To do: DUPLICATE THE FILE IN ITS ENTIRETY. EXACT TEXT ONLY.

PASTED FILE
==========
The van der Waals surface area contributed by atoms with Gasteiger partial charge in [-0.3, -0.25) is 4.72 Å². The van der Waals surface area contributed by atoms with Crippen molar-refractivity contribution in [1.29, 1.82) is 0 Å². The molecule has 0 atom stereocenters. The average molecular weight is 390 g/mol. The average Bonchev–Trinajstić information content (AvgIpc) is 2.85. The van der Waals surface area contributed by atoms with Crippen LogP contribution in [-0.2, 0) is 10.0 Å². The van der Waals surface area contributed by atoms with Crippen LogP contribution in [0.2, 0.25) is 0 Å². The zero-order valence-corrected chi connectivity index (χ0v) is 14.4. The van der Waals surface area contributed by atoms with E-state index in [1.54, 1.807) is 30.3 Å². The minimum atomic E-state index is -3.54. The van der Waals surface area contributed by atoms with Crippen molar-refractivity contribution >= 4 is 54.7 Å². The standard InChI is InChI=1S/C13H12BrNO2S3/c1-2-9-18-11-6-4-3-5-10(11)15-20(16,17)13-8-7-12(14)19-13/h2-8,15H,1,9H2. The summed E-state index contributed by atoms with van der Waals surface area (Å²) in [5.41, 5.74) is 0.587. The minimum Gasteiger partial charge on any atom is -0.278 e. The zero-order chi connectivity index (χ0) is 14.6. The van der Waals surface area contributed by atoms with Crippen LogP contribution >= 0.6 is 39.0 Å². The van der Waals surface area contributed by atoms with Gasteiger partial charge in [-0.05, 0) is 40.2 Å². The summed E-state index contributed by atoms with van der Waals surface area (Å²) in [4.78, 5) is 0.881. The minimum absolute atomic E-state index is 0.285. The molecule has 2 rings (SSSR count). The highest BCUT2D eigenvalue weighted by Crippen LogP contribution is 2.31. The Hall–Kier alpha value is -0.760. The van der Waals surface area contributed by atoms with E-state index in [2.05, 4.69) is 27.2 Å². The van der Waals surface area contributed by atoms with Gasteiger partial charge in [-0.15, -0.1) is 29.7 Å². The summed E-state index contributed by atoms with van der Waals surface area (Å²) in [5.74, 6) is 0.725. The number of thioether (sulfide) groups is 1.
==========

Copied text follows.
The van der Waals surface area contributed by atoms with Gasteiger partial charge in [-0.3, -0.25) is 4.72 Å². The van der Waals surface area contributed by atoms with Crippen molar-refractivity contribution in [1.29, 1.82) is 0 Å². The molecule has 0 atom stereocenters. The average molecular weight is 390 g/mol. The average Bonchev–Trinajstić information content (AvgIpc) is 2.85. The van der Waals surface area contributed by atoms with Crippen LogP contribution in [-0.2, 0) is 10.0 Å². The van der Waals surface area contributed by atoms with Crippen LogP contribution in [0.2, 0.25) is 0 Å². The zero-order valence-corrected chi connectivity index (χ0v) is 14.4. The van der Waals surface area contributed by atoms with E-state index in [1.54, 1.807) is 30.3 Å². The minimum atomic E-state index is -3.54. The van der Waals surface area contributed by atoms with Crippen molar-refractivity contribution >= 4 is 54.7 Å². The standard InChI is InChI=1S/C13H12BrNO2S3/c1-2-9-18-11-6-4-3-5-10(11)15-20(16,17)13-8-7-12(14)19-13/h2-8,15H,1,9H2. The summed E-state index contributed by atoms with van der Waals surface area (Å²) in [5.41, 5.74) is 0.587. The minimum Gasteiger partial charge on any atom is -0.278 e. The zero-order chi connectivity index (χ0) is 14.6. The van der Waals surface area contributed by atoms with Crippen LogP contribution >= 0.6 is 39.0 Å². The van der Waals surface area contributed by atoms with Gasteiger partial charge in [-0.05, 0) is 40.2 Å². The summed E-state index contributed by atoms with van der Waals surface area (Å²) in [4.78, 5) is 0.881. The minimum absolute atomic E-state index is 0.285. The molecule has 2 rings (SSSR count). The highest BCUT2D eigenvalue weighted by Crippen LogP contribution is 2.31. The Hall–Kier alpha value is -0.760. The van der Waals surface area contributed by atoms with E-state index in [2.05, 4.69) is 27.2 Å². The van der Waals surface area contributed by atoms with Gasteiger partial charge in [-0.15, -0.1) is 29.7 Å². The summed E-state index contributed by atoms with van der Waals surface area (Å²) in [5.74, 6) is 0.725. The number of thioether (sulfide) groups is 1.